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Project Profile2 min read

Local Traffic Safety Concerns

Concrete Pipe and Bypass are the Answer to Local Safety Concerns

By County Materials Corporation

County Materials delivered 14,518 feet of RCP for the construction of bypass structures.

The City of Waukesha and Graef Engineering Firm developed a flood mitigation plan in 2014 that addressed frequent flooding throughout the city, including neighborhoods surrounding the northern portion of the bypass. The plan recommended incorporating updated storm water management systems along Meadowbrook Road. It was implemented at the same time as the construction of the bypass.

By the time the project was completed in 2018, County Materials manufactured and delivered 14,518 feet of reinforced concrete pipe ranging from 12 inches to 48 inches in diameter comprised of Class III, Class IV and Class V pipe, along with 33 manholes, 58 catch basins, and 157 inlets.

In addition to storm sewers, County Materials supplied 1,040 feet of Class III reinforced concrete pipe and 42 apron end-walls for ditch-to-ditch applications, which included concrete pipe culverts under the driveways of several homes and businesses. Another reinforced concrete pipe structure included two 176-foot culverts of 60-inch diameter Class III reinforced pipe under the bypass to handle the flow from Fiddlers Creek.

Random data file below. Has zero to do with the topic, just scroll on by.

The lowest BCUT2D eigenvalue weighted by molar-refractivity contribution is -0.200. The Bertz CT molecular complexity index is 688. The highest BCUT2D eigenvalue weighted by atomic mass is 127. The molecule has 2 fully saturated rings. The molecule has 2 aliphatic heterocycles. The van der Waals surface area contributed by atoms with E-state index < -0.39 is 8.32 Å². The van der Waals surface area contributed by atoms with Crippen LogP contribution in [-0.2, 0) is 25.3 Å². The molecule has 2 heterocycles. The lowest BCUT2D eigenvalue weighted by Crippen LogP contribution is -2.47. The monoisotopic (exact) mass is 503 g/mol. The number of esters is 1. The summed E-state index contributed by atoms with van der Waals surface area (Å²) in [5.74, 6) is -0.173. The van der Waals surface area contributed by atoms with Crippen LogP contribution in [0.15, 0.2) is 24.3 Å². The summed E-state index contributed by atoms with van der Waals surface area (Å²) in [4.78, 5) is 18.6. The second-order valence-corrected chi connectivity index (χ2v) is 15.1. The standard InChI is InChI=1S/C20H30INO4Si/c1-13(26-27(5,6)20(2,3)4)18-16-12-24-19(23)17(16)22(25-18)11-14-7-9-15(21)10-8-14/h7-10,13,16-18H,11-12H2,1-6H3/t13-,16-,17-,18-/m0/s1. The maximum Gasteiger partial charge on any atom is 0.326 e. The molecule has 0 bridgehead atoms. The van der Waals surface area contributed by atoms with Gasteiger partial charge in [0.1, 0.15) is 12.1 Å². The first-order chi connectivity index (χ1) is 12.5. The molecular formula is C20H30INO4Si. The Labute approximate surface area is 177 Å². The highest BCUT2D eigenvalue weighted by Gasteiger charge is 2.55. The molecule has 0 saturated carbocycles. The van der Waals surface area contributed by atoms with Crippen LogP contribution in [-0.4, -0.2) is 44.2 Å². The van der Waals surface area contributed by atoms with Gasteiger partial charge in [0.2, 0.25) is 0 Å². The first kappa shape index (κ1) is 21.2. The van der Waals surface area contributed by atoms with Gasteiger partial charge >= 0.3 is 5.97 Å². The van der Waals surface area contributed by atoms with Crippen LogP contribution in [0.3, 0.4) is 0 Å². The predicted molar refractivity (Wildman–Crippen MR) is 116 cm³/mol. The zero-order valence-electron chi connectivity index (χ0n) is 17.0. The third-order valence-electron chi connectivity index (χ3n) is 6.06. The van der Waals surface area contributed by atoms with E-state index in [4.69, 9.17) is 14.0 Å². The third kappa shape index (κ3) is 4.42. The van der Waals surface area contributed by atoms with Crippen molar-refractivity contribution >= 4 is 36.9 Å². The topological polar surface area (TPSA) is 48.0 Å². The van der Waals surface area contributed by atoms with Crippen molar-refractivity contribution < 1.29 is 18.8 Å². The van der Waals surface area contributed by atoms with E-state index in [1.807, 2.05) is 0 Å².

Manholes staged on site for installation.

North of Summit Ave, a tributary of Pebble Creek runs under Meadowbrook Road through three separate concrete pipe culverts. To mitigate construction with the least impact on the waterway, the decision was taken to keep the culverts in place and extend their lengths to accommodate the wider road. County Materials supplied 216 feet of 48-inch diameter reinforced concrete culvert pipe which makes up two of the runs and 109 feet of 72-inch diameter reinforced concrete culvert pipe for the single run. An additional culvert pipe extends to the west another 108 feet to protect the tributary from erosion. The invert of the three runs is partially buried to maintain the tributary’s natural streambed, which is vital in keeping natural water flow and for the health of aquatic animals.

County Materials coordinated and delivered 224 truckloads of materials from production facilities in Rib Falls, Wis., Green Bay, Wis., and Madison, Wis. to the bypass project. The 2009 Memorandum of Understanding signed by Waukesha County, the City of Waukesha, the Town of Waukesha, and WisDOT, identified local, county, and state responsibilities for building the bypass.

Photos: Courtesy of County Materials